Insurance Valuation Clause… A Better Chance for Policyholders to Settle an Insurance Claim Dispute!


Many homeowners and business owners are at odds with their insurance company’s analysis of their insurance claims. However, most are unaware that they can challenge the insurance company’s determinations about the insurance valuation clause! Find out about the steps you need to take to contest the settlement of your insurance claim.

Many homeowners and business owners are at odds with their insurance company’s analysis of their insurance claims. However, Most do not know that they can challenge the insurance company’s determinations about the insurance valuation clause! Even if the policyholder (you) submits an estimate from a contractor, receipts for repairs or materials, or even photos showing the damage that the insurance company hasn’t considered for repairs, they still won’t budge.

Most policyholders do not know how to dispute and resolve their claims with the insurance company. Policyholders have a choice and a voice within their policy for this purpose. This is called a review clause – also known as a review clause. Don’t let that put you off. This may seem like an imaginative clause that would require a law degree to understand. However, an easy way to understand the clause is that it is the insurance industry’s version of arbitration. Although similar, the Evaluation Clause is NOT arbitration or mediation and the arbitrator is not an arbitrator, mediator, or judge. 

Meager; Arbitration requires attorneys and litigation, whereas insurance valuation does not require attorneys or litigation. Arbitration is a dispute between two parties for any reason, while the insurance valuation clause only concerns disputes between the “value” of a commodity – be it a car, plane, train, sofa, house, commercial building, etc.

Most policies have an appraisal clause.

If you feel you are at an impasse with your insurance company and want to resolve your claim, you will need to check your policy for the evaluation clause. Most policies will have the provision listed in the What to do after a Claim section or the Conditions section of the policy. Below is an example of a typical insurance valuation clause found in most policies. Note that policies may be different in each state.

When one of the two submits a written request for expertise, each selects a competent and independent assessor. must inform the other of the identity of the expert within 20 days of receipt of the written request. The two experts then select a competent and impartial arbitrator. If the two experts cannot agree on an arbitrator within 15 days, you or we may ask a judge at the state court where the home is located to appoint an arbitrator. The experts then determine the amount of the damage. If the experts do not reach an agreement within a reasonable time, they shall submit their disputes to the A written agreement signed by two of these three persons shall determine the amount of the damage.”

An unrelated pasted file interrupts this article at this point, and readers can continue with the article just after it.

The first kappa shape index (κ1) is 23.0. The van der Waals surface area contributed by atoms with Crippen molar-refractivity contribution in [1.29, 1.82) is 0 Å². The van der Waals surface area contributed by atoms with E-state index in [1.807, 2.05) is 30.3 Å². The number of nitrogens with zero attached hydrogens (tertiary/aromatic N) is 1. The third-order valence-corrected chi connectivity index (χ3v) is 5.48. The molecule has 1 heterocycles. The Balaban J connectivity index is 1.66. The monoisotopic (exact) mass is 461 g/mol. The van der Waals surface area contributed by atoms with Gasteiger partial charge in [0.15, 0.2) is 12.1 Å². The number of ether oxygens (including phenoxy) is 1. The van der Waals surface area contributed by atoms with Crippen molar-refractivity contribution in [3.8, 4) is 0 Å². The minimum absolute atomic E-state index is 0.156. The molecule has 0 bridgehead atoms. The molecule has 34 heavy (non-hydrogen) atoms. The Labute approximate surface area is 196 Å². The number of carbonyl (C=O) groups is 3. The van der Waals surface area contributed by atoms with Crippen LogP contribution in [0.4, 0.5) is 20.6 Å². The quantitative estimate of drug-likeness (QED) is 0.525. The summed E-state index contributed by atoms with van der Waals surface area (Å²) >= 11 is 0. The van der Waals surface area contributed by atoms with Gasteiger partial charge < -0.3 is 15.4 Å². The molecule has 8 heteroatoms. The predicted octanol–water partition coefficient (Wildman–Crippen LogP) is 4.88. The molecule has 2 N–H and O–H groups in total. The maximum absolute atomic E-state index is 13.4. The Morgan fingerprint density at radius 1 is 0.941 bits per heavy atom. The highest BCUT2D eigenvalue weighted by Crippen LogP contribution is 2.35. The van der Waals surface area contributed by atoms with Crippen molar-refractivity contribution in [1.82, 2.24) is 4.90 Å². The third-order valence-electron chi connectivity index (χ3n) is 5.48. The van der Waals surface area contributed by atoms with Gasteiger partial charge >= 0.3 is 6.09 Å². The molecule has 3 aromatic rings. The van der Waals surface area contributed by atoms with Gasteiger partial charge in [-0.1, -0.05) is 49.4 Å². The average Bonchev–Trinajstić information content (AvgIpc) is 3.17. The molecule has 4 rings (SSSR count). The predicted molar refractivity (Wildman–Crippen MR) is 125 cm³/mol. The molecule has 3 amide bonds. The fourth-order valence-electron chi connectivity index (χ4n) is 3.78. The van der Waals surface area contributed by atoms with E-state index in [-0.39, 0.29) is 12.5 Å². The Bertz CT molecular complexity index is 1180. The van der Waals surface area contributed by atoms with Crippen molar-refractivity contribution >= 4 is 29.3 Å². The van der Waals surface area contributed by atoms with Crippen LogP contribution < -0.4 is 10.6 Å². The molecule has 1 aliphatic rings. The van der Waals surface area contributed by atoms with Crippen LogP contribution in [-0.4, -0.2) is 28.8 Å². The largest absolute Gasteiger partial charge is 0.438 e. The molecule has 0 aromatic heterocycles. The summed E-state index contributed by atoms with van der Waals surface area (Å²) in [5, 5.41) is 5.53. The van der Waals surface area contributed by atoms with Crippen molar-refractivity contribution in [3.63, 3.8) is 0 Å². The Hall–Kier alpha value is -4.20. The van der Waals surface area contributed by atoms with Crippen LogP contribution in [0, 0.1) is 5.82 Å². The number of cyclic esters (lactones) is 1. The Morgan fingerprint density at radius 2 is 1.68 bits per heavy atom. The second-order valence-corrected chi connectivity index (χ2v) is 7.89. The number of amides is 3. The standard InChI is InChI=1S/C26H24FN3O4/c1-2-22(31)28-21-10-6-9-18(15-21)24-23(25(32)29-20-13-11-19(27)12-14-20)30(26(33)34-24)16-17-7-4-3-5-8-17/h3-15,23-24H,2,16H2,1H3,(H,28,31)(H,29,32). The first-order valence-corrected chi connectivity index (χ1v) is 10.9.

Okay, but how does the insurance valuation clause work?

The valuation clause allows the policyholder (you) to hire an independent appraiser to determine the value of the claim. In return, the insurance company will also commission its own independent appraiser. The two reviewers then meet and select an arbitrator. The umpire is basically the umpire, or whatever you might call the judge. In case of disagreement between the two reviewers, they can present their differences to the reviewer who will decide.

IN ORDER; So far so good, the basics of the insurance valuation process are beginning to fall into place. We have an independent assessor for the policyholder. We have an independent assessor for the insurance company. Finally, there is a referee. These three people are called the Evaluation Committee. The purpose of the valuation committee is to assess or determine the amount of the loss. The Damage Amount is the total dollar amount required to return the damaged property to its original condition, either by repair or replacement.

Once the appraisal committee is established, the policyholder’s chosen appraiser and the insurance company’s chosen appraiser review the paperwork, the estimates, and the differences between them. The two independent assessors will attempt to discuss and resolve the damage and cost differences. For example; The insurance company may determine that the brick in a home does not need to be replaced. While the insured’s contractor or surveyor says it needs to be replaced. the brick to its original pre-damage condition will be.

One of the advantages of this process is that the two independent appraisers were not the subject of disputes and anger between the insured and the insurance company. The appraisers actually only have the amount of damage and the difference between the two estimated values. They don’t have the prior baggage or anger that led to the review. The process was designed to allow these two people, who have no interest in the outcome, to discuss an agreement based on the facts presented to them.

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